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Is White Chocolate Really Chocolate?

Is White Chocolate Really Chocolate?

The question as to whether white chocolate is really chocolate is not as cut and dry as one may expect. Today we’ll take a look at both sides of the great white chocolate debate.

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White Chocolate

White chocolate lacks cocoa solids, so its connection to “real” chocolate is cocoa butter, which is a primary ingredient and comes from the cacao plant. The lack of cocoa solids has led some to proclaim that white chocolate can’t be considered real chocolate at all. Others point out its connection to the cocoa bean is proof that it can be considered real chocolate. The FDA’s definition of “chocolate” has also changed over the years, arming both sides with all the “proof” they need. The FDA currently includes white chocolate among other chocolates in its description of “Cacao Products.”

White Chocolate facts:

  • Although white chocolate has been around for over 80 years, the FDA issued an industry standard for the definition of it in 2002, at the request of Hershey and the Chocolate  Manufacturers Association of the United States
  • White chocolate must contain a minimum of 20% cocoa butter, a minimum of 14% total milk solids, a minimum of 3.5% milkfat, and no more than 55% carbohydrate sweeteners.
  • The first white chocolate bar was designed as a way to use excess cocoa butter
  • White chocolate versions of Reese’s Cups, Hershey’s Kisses (aka “Hugs”), Twix, and many other popular products have been produced.

Let’s take a look at the various arguments in the white chocolate debate.

Those against “real chocolate” label

Wise Geek summarizes the side of the debate which claims that white chocolate is not really chocolate:

White chocolate is technically not chocolate at all, since it does not contain chocolate liquor or cocoa solids, the two primary ingredients in chocolate. It does, however, contain cocoa butter, which is a product of the cacao plant, and it has a delicate flavor in which hints of chocolate certainly play a role. This product is processed and made much like chocolate, and it can also be used just as regular chocolate is in an assortment of foods.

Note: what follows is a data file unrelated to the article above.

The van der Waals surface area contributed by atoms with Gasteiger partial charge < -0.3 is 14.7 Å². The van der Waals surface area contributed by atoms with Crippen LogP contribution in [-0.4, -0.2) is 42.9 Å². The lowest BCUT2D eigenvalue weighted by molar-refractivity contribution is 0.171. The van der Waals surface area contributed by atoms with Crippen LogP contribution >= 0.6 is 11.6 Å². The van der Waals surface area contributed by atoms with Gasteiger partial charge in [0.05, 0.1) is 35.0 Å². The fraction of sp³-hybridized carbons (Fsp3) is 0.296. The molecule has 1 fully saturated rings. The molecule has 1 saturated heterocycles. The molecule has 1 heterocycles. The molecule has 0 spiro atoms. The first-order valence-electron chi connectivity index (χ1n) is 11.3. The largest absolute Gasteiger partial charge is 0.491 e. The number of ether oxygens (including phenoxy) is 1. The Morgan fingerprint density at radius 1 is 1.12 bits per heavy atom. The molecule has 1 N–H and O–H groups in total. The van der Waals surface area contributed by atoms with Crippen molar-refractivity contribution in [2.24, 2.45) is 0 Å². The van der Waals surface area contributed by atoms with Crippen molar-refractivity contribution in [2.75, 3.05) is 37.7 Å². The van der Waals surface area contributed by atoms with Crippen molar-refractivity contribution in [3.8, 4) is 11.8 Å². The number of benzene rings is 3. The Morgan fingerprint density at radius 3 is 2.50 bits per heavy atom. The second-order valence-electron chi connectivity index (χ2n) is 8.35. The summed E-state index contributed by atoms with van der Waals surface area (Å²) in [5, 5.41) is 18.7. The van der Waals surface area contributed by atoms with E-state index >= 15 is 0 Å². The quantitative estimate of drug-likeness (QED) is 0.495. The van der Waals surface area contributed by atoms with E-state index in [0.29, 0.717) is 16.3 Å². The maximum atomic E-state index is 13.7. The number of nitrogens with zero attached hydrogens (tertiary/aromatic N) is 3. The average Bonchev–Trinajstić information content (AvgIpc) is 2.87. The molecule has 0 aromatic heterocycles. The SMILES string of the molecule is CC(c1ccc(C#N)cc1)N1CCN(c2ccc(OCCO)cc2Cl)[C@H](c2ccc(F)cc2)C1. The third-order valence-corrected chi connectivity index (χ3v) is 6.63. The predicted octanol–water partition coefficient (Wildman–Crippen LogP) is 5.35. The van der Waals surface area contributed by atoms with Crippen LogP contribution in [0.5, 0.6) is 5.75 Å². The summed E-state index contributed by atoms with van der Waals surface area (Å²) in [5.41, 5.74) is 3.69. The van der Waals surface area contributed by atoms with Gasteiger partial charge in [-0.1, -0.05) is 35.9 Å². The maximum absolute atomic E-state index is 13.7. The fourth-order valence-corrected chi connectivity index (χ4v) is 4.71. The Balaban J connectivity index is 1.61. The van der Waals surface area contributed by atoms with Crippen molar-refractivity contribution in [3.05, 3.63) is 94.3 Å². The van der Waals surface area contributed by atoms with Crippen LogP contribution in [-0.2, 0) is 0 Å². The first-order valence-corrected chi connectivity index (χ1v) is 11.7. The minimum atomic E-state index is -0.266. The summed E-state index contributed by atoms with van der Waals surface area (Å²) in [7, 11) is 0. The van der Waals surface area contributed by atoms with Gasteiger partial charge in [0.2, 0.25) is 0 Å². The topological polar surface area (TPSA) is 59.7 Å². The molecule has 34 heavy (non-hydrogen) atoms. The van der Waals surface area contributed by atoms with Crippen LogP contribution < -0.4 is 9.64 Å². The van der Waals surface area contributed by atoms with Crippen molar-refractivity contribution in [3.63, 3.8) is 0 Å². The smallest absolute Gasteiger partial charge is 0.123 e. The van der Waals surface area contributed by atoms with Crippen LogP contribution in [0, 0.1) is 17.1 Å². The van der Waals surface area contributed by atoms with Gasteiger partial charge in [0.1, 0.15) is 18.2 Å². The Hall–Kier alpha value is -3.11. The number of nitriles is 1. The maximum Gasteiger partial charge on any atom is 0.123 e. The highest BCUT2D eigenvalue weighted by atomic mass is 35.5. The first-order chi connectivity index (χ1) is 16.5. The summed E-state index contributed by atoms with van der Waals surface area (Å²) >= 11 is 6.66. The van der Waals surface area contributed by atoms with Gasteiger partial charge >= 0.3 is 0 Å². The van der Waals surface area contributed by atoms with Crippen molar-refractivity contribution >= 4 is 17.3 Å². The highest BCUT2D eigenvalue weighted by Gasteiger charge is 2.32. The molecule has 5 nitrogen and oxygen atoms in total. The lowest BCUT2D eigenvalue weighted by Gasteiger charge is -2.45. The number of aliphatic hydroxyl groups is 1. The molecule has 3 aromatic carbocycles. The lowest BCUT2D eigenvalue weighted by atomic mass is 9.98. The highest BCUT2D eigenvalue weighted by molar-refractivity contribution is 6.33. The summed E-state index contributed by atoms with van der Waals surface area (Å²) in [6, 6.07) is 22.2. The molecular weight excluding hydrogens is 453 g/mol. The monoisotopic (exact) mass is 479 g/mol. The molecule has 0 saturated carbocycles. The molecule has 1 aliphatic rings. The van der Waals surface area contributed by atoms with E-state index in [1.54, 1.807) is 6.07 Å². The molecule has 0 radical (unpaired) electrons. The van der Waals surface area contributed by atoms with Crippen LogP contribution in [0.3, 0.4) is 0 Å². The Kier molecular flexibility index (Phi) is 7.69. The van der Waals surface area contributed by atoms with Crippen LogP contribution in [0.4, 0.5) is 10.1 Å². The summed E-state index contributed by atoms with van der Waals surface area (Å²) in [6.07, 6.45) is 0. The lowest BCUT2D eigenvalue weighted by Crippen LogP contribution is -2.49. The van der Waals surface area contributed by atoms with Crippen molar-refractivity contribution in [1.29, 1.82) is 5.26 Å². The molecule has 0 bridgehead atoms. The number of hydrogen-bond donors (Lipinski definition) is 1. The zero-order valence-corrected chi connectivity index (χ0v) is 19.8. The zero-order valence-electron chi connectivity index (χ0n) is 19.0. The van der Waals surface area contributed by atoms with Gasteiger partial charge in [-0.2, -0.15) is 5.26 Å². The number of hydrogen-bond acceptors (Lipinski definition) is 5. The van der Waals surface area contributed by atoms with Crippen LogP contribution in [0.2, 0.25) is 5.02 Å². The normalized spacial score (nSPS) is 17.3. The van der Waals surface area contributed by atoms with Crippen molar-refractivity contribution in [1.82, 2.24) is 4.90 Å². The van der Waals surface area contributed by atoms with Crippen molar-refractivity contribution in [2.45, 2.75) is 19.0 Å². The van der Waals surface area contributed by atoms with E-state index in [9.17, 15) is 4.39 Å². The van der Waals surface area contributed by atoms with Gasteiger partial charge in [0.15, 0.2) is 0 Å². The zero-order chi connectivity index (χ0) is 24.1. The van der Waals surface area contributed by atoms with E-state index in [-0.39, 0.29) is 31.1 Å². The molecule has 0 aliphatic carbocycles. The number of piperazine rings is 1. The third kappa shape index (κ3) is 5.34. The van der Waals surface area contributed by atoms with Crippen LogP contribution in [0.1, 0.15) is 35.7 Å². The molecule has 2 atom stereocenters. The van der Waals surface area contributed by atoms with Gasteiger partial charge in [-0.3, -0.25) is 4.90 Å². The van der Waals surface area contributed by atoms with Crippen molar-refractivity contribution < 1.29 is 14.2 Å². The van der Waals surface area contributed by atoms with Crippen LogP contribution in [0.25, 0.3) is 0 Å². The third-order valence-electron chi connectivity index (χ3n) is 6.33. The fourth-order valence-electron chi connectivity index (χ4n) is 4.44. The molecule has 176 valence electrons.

Food Network’s FoodTerms encyclopedia also takes an anti-chocolate stance. In its definition of white chocolate, it is written, “Not really chocolate at all, white chocolate contains no chocolate liquor, which means it has little, if any, chocolate flavor.”

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Cocoa and Heart is another voice in the debate against the “real chocolate” label, writing, “White chocolate is technically not real chocolate as it doesn’t contain any cocoa solids, but it is made primarily of cocoa butter, sugar and milk solids.”

Those on the fence

Boston Chocolate Tours poses both sides of the debate without taking sides:

Some would consider white chocolate not chocolate because none of the cocoa solid is part of the end product. However, if you were to smell cocoa beans and raw cocoa butter, it is the cocoa butter that would have the distinct chocolate smell. The cocoa bean doesn’t smell sweet at all. And cocoa butter did come from the cocoa bean.

Those for the “real chocolate” label

The Nibble presented their opinion on the topic, proclaiming white chocolate is in fact real chocolate (we have included bold for emphasis):

In 2002, the FDA amended its standards of identity, enabling white chocolate to be called chocolate if, among other requirements, it is made from a minimum of 20% cocoa butter (by weight), a minimum of 15% milk powder and a maximum of 55% sweetener… Any other formulation must still be called confectionary or summer coating. More than a few famous “food experts” do not realize this, and are heard on television shows or read in print misinforming audiences that “white chocolate is not chocolate.” Don’t believe it, no matter how iconic the speaker. We have personally phoned the FDA and, from their lips to this page, white chocolate made under the standards above is chocolate. Or read the FDA standards of identity yourself.

Fake White Chocolate

There are some products marketed as “white chocolate” which contain vegetable oil instead of cocoa butter. Even those in disagreement about the classification of true white chocolate would agree that these products are not truly chocolate. There is also a distinct difference in taste between “fake” white chocolate and real white chocolate. Look for white chocolate bars which proudly display the content of cocoa butter, such as 25% or 31%. These are the real thing and taste superior to “fake” white chocolate.

Bottom Line

A suitable answer to the question “Is White Chocolate really chocolate?” could be that “white chocolate” is simply in its own category of cacao products.

What do you think?


Updated March 8, 2016
Originally published August 2013

  • Timothy Campbell

    “White chocolate must contain a minimum of 20% cocoa butter, a minimum of 14% total milk solids, a minimum of 3.5% milkfat, and no more than 55% carbohydrate sweeteners.”

    Interestingly (and deliciously for people of vegan persuasion) there does exist something called “Soy White Chocolate,” which can be found in Clif granola bars. These are available in the USA and Canada. I don’t know the proportions, but the ingredients are listed as “Organic Dried Cane Syrup, Cocoa Butter, Soy Flour, Soy Lecithin, Vanilla Extract.”

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